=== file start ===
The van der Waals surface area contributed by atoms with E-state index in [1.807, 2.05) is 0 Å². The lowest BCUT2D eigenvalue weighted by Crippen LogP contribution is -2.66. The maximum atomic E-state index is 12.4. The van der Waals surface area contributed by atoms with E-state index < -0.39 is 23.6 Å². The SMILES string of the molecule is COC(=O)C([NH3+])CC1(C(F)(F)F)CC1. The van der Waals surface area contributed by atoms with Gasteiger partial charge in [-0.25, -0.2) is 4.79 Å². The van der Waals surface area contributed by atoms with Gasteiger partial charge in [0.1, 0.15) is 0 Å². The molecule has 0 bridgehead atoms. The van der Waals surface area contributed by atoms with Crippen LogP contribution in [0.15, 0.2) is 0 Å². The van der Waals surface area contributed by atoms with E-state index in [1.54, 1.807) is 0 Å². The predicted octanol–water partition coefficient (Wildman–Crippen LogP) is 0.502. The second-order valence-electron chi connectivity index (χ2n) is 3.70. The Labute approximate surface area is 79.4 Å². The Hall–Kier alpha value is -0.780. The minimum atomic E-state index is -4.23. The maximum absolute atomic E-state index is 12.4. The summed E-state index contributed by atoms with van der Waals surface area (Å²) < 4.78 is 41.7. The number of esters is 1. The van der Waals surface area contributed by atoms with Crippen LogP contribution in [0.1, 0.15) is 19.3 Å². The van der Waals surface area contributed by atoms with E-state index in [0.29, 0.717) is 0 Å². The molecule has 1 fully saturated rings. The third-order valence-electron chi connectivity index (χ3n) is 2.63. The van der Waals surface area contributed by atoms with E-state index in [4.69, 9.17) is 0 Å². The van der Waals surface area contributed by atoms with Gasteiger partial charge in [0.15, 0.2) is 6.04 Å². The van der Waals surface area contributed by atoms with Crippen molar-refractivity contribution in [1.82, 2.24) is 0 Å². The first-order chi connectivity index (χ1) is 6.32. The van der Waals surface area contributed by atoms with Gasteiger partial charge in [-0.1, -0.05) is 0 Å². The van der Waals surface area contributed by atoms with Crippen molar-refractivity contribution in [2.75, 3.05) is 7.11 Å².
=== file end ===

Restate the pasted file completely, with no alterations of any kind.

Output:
The van der Waals surface area contributed by atoms with E-state index in [1.807, 2.05) is 0 Å². The lowest BCUT2D eigenvalue weighted by Crippen LogP contribution is -2.66. The maximum atomic E-state index is 12.4. The van der Waals surface area contributed by atoms with E-state index < -0.39 is 23.6 Å². The SMILES string of the molecule is COC(=O)C([NH3+])CC1(C(F)(F)F)CC1. The van der Waals surface area contributed by atoms with Gasteiger partial charge in [-0.25, -0.2) is 4.79 Å². The van der Waals surface area contributed by atoms with Gasteiger partial charge in [0.1, 0.15) is 0 Å². The molecule has 0 bridgehead atoms. The van der Waals surface area contributed by atoms with Crippen LogP contribution in [0.15, 0.2) is 0 Å². The van der Waals surface area contributed by atoms with E-state index in [1.54, 1.807) is 0 Å². The predicted octanol–water partition coefficient (Wildman–Crippen LogP) is 0.502. The second-order valence-electron chi connectivity index (χ2n) is 3.70. The Labute approximate surface area is 79.4 Å². The Hall–Kier alpha value is -0.780. The minimum atomic E-state index is -4.23. The maximum absolute atomic E-state index is 12.4. The summed E-state index contributed by atoms with van der Waals surface area (Å²) < 4.78 is 41.7. The number of esters is 1. The van der Waals surface area contributed by atoms with Crippen LogP contribution in [0.1, 0.15) is 19.3 Å². The van der Waals surface area contributed by atoms with E-state index in [0.29, 0.717) is 0 Å². The molecule has 1 fully saturated rings. The third-order valence-electron chi connectivity index (χ3n) is 2.63. The van der Waals surface area contributed by atoms with E-state index in [4.69, 9.17) is 0 Å². The van der Waals surface area contributed by atoms with Gasteiger partial charge in [0.15, 0.2) is 6.04 Å². The van der Waals surface area contributed by atoms with Crippen molar-refractivity contribution in [1.82, 2.24) is 0 Å². The first-order chi connectivity index (χ1) is 6.32. The van der Waals surface area contributed by atoms with Gasteiger partial charge in [-0.1, -0.05) is 0 Å². The van der Waals surface area contributed by atoms with Crippen molar-refractivity contribution in [2.75, 3.05) is 7.11 Å².